Residues of OfurPBP3 potentially involved during the binding of intraspecific pheromones at neutral pH binding are important for understanding function within a species, and the E Total derived from CDOCKER predicted the 18 key amino acids which may interact with Z12- and E12-14:OAc ligands (Table 2). Predictions from homology-based in silico structural modeling can be unreliable [21] and translation into biological systems can be bolstered by experimental validation. Thus, site-directed mutagenizes of four residues with the highest E total values were made in four separate mutant OfurPBPs. Comparisons between wildtype and mutant OfurPBPs clearly demonstrated the negative affects on binding affinities following change of native residues to those with different polar properties and suggest that Phe12, Ile52, Ile94, and Ile113 are important for the efficient binding of cognate sex pheromones. Interestingly, after mutation, the OfurPBPs showed weak binding affinity towards other lepidopteran female sex pheromone, Z9-14:OH and E11-14:OH, that was not observed with the wild type OfurPBP3. These differences may occur either through direct interaction with the bound hydrocarbons, or by stabilization of the hydrophobic binding pocket. The affects of induced amino acid changes on the overall 3D structure and function of a protein remain largely unknown [39]. This suggests that even single amino acid changes might alter PBP conformation in unforeseen ways, such that further research, such as using x-ray or NMR to analyze the structure of native and mutant binding proteins are likely required. Although our current study demonstrated the ability of OfurPBPs to bind inter and intraspecific sex pheromones, further research is likely required to fully understand the structural, chemical, and environmental factors that may influence any specific interactions between PBPs and their cognate sex pheromones.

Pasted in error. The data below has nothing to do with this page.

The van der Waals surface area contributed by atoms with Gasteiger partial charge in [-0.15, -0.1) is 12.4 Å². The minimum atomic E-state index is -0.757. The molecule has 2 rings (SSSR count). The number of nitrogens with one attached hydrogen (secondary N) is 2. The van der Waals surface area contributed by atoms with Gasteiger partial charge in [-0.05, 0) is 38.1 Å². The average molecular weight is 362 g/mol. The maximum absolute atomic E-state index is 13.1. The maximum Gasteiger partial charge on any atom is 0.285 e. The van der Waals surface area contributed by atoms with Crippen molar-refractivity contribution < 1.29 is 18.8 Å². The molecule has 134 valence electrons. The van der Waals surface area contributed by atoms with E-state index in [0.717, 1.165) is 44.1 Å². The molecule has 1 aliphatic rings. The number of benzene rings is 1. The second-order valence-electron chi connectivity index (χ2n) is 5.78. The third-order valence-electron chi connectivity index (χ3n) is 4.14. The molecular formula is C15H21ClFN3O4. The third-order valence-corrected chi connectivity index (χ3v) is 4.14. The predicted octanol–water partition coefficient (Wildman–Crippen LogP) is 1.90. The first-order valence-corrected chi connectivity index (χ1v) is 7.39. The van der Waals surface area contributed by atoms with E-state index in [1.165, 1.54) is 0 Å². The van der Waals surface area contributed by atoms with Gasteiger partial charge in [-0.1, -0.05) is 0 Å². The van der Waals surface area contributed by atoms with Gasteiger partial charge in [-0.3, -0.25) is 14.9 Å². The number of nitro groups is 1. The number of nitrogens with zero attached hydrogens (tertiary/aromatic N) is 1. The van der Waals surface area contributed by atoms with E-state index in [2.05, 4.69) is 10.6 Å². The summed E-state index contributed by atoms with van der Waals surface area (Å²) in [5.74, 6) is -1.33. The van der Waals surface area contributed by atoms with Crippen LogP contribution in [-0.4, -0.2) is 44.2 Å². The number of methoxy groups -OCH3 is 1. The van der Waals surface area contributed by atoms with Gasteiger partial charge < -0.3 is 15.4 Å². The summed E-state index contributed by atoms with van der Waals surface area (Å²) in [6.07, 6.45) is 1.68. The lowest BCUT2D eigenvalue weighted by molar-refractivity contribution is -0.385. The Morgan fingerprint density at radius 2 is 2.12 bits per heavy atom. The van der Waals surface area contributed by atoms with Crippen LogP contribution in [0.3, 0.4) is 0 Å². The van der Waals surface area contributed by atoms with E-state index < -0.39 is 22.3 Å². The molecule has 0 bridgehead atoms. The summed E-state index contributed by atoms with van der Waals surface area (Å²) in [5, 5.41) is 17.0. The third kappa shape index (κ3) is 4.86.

Conclusions

Our research provides crucial functional information regarding the specificity of PBPs in an Ostrinia moth species, which is a group that has emerged as a model for the study of sexual communication systems in Lepidoptera. This study provides the first biochemical evidence that OfurPBP2 and OfurPBP3 bind Z12- and E12-14:OAc with high affinity. Moreover, this current work demonstrates that despite prior evidence for directional selection and predicted divergent function between OnPBP3 and OfurPBP3, the latter shows a nearly equal affinity to O. furnacalis female Z12- and E12-14:OAc and O. nubilalis Z11- and E11-14:OAc. The four amino acids, Ser12, Asn52, Arg94, and Asn113 may play a role in binding of sex pheromone of PBP3, but cannot be interpreted in the context of species-specific binding since we only mutagenized sites predicted to be important in protein interactions with pheromone ligands. Our results suggest that overall individual O. furnacalis PBPs may be capable of equivalent binding of both intra- and inter-specific female sex pheromone components in vitro, and therefore could suggest that molecular discrimination in male response might reside within the behavioral pathway. Additional research is undoubtedly required to both dissect the molecular functions of PBPs in concert with cognate ORs with respect to ligand binding as well as the mechanisms that transmit neuronal signals which result in differential male responses to female emitted pheromones.